And then, on July 23, 2015, the very date of my three-year anniversary here, my marriage – which had endured for years despite not being the most stable – disintegrated.

In the months that followed, I realized I had no idea what it meant to be “all in” in Colombia. The things I thought were markers of my assimilation meant nothing. It was no longer symbolic to me (how could it ever have been?) that I had ceased reverting to English when startled, that I had stopped pining for items from the US, that I no longer “translated” prices in my head. Even my apartment, which had begun to develop the layers that come from living or planning to live in a place for a long time, seemed like a shell – empty of the stability I had thought it represented. I now faced the daunting task of building a life in Colombia without a marital-style partnership and without relying on my husband’s cédula and other accouterments of citizenship. I needed to see if I could be single here, and single with a kid. I had to find out whether I could grow my business to a level that would allow me to save for a different future. I had to change everything.

My silly list of what “all in” means deserves the shredder. I wish I could tell you that my current situation is what “all in” looks like – it would be a great comfort to know that the gaming table of life has a limit – but it doesn’t. We calculate our risks (and our risk tolerance) as best we can, make our bets, and win some and lose some.

As for my writing, I have – temporarily, I hope – lost my voice, that elusive thing that is a writer’s stock-in-trade. With key pieces of my identity stripped away, my admonitions about leaps of faith – made in the belief that I had successfully made one – ring hollow. I’ve simply gone mute, the same as my one-year-old did for nearly six months when we first moved here. I find myself over open air, a child again at middle age, humbled by all I still have to learn, grateful for what may be the faint outline of solid ground on the other side.

When one door closes…

Courtenay and Marcello at trainMoving to Colombia fulfilled my long-held dream to not only travel to other countries, but to live abroad as well. But just over four years ago, when at age 37 I became a mom – another dream I hadn’t expected to come true – I assumed that living abroad wouldn’t happen. I am so happy I was wrong. Today, I’m honored and thrilled to be featured in Sarah Duncan’s Expats in Colombia series on Sarepa.com, where I share more about how I ended up first in Barranquilla and then in Medellín – and all the twists and turns along the way.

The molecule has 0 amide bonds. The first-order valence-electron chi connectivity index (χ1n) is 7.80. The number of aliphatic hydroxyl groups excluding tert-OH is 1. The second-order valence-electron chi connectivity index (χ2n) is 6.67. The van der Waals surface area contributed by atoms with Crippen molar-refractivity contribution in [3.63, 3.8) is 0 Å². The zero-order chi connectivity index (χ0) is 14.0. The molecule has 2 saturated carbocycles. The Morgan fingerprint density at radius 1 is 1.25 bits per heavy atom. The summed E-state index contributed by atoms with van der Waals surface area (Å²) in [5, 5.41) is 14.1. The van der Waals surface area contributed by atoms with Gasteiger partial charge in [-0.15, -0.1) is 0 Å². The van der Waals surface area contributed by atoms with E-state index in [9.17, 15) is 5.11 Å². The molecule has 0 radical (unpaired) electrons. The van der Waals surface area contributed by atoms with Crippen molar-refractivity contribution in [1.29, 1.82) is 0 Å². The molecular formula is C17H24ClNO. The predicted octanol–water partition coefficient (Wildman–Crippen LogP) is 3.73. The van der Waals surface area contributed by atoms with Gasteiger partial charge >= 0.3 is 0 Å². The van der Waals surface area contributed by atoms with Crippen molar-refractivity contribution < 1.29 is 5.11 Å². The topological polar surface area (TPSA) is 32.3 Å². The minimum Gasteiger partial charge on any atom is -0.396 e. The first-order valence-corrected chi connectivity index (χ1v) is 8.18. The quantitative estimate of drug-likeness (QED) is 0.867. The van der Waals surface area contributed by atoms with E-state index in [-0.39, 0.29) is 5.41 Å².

Somehow I find it oddly comforting that life has so many surprises in store for each of us. Never assume it’s over… for all any of us know, it’s just beginning! Thanks, Sarepa, for the opportunity to share my story and my love for Colombia.

Run in Peace, My Luu.

It was Sunday morning, May 11, 2008. I remember the date because I’d had a big party at my small South Beach apartment the night before. It was a good party – we’d painted favorite quotes, song lyrics, and poems all over one of my walls – and therefore my apartment was a mess. I was still in my pajama shorts and T-shirt, a mop in one hand and phone in the other (because who can resist checking for new photos after you’ve hosted a party), when a call rang in.

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The voice on the other end was My Luu, an old friend from college. We’d been in the same dorm and had known and liked each other, but at our 5th or 10th reunion (it’s amazing how they blur together) we connected anew over dancing and late-night pizza. Now My was in Miami via Argentina, on her way back from a trip for IBM, for which she was then a market development executive helping women worldwide gain access to affordable technology to start and sustain businesses. She had messaged me the night before, but I hadn’t seen it until after midnight. Though she was in the 305 for only 15 hours or so, I replied with my phone number in case she still had time to get together.

By the time we spoke, only a few hours remained. Before heading back to the airport, My explained, she needed to fit in a three-hour training run for an upcoming marathon. It took me a minute to wrap my head around this – spending a long layover on a three-hour run was not something that would naturally occur to me, especially when lying on the beach with a tourist drink in hand was a viable option. But knowing My, it made sense – this was not a woman who wasted any part of any day. If circumstances changed, she adjusted and continued forward.

“Where are you?” I asked. “I can’t run for three hours, but I could join you for one.” I crossed my metaphorical fingers that I’d be able to pull that off: I was mildly hung over and definitely sleep-deprived, and wasn’t sure I could keep up.

“I’m at the apartment of the only other person I know in Miami,” she said. Someone she’d worked with during her time as a State Department diplomat in Uzbekistan, I think. “On the Beach, around 16th and Euclid.”

“Wait, what? Where exactly?”

When she gave me the address, I couldn’t believe it. My was in the small apartment building just behind mine. I could step out my entryway door and see the place not even 50 yards away. Within 15 minutes, we met on the corner. My greeted me with her customary big hug, and we started jogging. Fueled by the company and conversation, I surprised myself by running more than an hour. During that time, I learned that My’s upcoming marathon – in Rio, I think – would not be her first. She already had some races under her belt and was planning to run a marathon on every continent. This was someone who knew what she was doing.